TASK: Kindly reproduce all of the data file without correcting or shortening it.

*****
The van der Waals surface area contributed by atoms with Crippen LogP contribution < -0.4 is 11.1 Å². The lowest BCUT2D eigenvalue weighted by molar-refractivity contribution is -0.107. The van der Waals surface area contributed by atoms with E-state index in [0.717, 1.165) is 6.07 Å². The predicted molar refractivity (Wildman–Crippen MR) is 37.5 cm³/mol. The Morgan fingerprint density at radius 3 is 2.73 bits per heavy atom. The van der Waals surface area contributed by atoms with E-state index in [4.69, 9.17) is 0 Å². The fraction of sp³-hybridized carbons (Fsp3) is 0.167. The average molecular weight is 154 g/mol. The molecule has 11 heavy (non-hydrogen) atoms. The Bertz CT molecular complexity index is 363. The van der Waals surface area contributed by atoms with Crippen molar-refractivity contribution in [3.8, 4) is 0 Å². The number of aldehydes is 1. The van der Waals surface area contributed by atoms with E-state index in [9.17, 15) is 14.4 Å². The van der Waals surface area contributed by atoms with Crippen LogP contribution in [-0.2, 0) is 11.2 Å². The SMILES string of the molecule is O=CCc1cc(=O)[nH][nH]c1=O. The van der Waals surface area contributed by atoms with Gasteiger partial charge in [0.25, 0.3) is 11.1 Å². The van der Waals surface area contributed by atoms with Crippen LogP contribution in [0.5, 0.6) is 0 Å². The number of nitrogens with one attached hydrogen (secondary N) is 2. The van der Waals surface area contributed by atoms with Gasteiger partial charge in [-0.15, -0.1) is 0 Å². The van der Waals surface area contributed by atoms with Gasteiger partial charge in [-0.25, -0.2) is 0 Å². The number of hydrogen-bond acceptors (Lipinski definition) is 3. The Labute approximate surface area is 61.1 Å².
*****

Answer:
The van der Waals surface area contributed by atoms with Crippen LogP contribution < -0.4 is 11.1 Å². The lowest BCUT2D eigenvalue weighted by molar-refractivity contribution is -0.107. The van der Waals surface area contributed by atoms with E-state index in [0.717, 1.165) is 6.07 Å². The predicted molar refractivity (Wildman–Crippen MR) is 37.5 cm³/mol. The Morgan fingerprint density at radius 3 is 2.73 bits per heavy atom. The van der Waals surface area contributed by atoms with E-state index in [4.69, 9.17) is 0 Å². The fraction of sp³-hybridized carbons (Fsp3) is 0.167. The average molecular weight is 154 g/mol. The molecule has 11 heavy (non-hydrogen) atoms. The Bertz CT molecular complexity index is 363. The van der Waals surface area contributed by atoms with Crippen molar-refractivity contribution in [3.8, 4) is 0 Å². The number of aldehydes is 1. The van der Waals surface area contributed by atoms with E-state index in [9.17, 15) is 14.4 Å². The van der Waals surface area contributed by atoms with Crippen LogP contribution in [-0.2, 0) is 11.2 Å². The SMILES string of the molecule is O=CCc1cc(=O)[nH][nH]c1=O. The van der Waals surface area contributed by atoms with Gasteiger partial charge in [0.25, 0.3) is 11.1 Å². The van der Waals surface area contributed by atoms with Crippen LogP contribution in [0.5, 0.6) is 0 Å². The number of nitrogens with one attached hydrogen (secondary N) is 2. The van der Waals surface area contributed by atoms with Gasteiger partial charge in [-0.15, -0.1) is 0 Å². The van der Waals surface area contributed by atoms with Gasteiger partial charge in [-0.25, -0.2) is 0 Å². The number of hydrogen-bond acceptors (Lipinski definition) is 3. The Labute approximate surface area is 61.1 Å².